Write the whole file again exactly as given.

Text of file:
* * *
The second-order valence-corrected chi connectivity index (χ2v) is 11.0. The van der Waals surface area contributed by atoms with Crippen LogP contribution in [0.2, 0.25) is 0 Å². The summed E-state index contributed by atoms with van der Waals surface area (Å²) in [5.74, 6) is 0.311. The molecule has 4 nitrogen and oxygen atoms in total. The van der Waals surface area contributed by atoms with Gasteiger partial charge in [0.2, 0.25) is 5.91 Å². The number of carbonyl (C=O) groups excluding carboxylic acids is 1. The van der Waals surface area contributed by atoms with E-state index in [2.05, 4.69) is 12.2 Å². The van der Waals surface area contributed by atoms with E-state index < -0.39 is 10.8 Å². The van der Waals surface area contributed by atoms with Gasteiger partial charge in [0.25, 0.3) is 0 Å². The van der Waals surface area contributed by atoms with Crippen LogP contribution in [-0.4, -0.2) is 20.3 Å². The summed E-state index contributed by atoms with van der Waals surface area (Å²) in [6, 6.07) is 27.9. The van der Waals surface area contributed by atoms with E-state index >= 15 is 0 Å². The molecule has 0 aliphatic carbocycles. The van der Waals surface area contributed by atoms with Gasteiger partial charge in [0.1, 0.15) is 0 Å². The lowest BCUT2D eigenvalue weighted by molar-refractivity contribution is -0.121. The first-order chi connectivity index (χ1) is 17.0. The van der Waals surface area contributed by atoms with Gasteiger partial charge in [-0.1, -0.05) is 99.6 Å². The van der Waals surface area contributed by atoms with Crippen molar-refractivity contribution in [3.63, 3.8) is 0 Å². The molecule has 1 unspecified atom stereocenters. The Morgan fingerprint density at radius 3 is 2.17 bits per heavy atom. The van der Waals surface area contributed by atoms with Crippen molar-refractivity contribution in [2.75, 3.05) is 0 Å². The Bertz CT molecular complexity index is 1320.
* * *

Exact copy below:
The second-order valence-corrected chi connectivity index (χ2v) is 11.0. The van der Waals surface area contributed by atoms with Crippen LogP contribution in [0.2, 0.25) is 0 Å². The summed E-state index contributed by atoms with van der Waals surface area (Å²) in [5.74, 6) is 0.311. The molecule has 4 nitrogen and oxygen atoms in total. The van der Waals surface area contributed by atoms with Gasteiger partial charge in [0.2, 0.25) is 5.91 Å². The number of carbonyl (C=O) groups excluding carboxylic acids is 1. The van der Waals surface area contributed by atoms with E-state index in [2.05, 4.69) is 12.2 Å². The van der Waals surface area contributed by atoms with E-state index < -0.39 is 10.8 Å². The van der Waals surface area contributed by atoms with Gasteiger partial charge in [0.25, 0.3) is 0 Å². The van der Waals surface area contributed by atoms with Crippen LogP contribution in [-0.4, -0.2) is 20.3 Å². The summed E-state index contributed by atoms with van der Waals surface area (Å²) in [6, 6.07) is 27.9. The van der Waals surface area contributed by atoms with E-state index >= 15 is 0 Å². The molecule has 0 aliphatic carbocycles. The van der Waals surface area contributed by atoms with Gasteiger partial charge in [0.1, 0.15) is 0 Å². The lowest BCUT2D eigenvalue weighted by molar-refractivity contribution is -0.121. The first-order chi connectivity index (χ1) is 17.0. The van der Waals surface area contributed by atoms with Gasteiger partial charge in [-0.1, -0.05) is 99.6 Å². The van der Waals surface area contributed by atoms with Crippen molar-refractivity contribution in [3.63, 3.8) is 0 Å². The molecule has 1 unspecified atom stereocenters. The Morgan fingerprint density at radius 3 is 2.17 bits per heavy atom. The van der Waals surface area contributed by atoms with Crippen molar-refractivity contribution in [2.75, 3.05) is 0 Å². The Bertz CT molecular complexity index is 1320.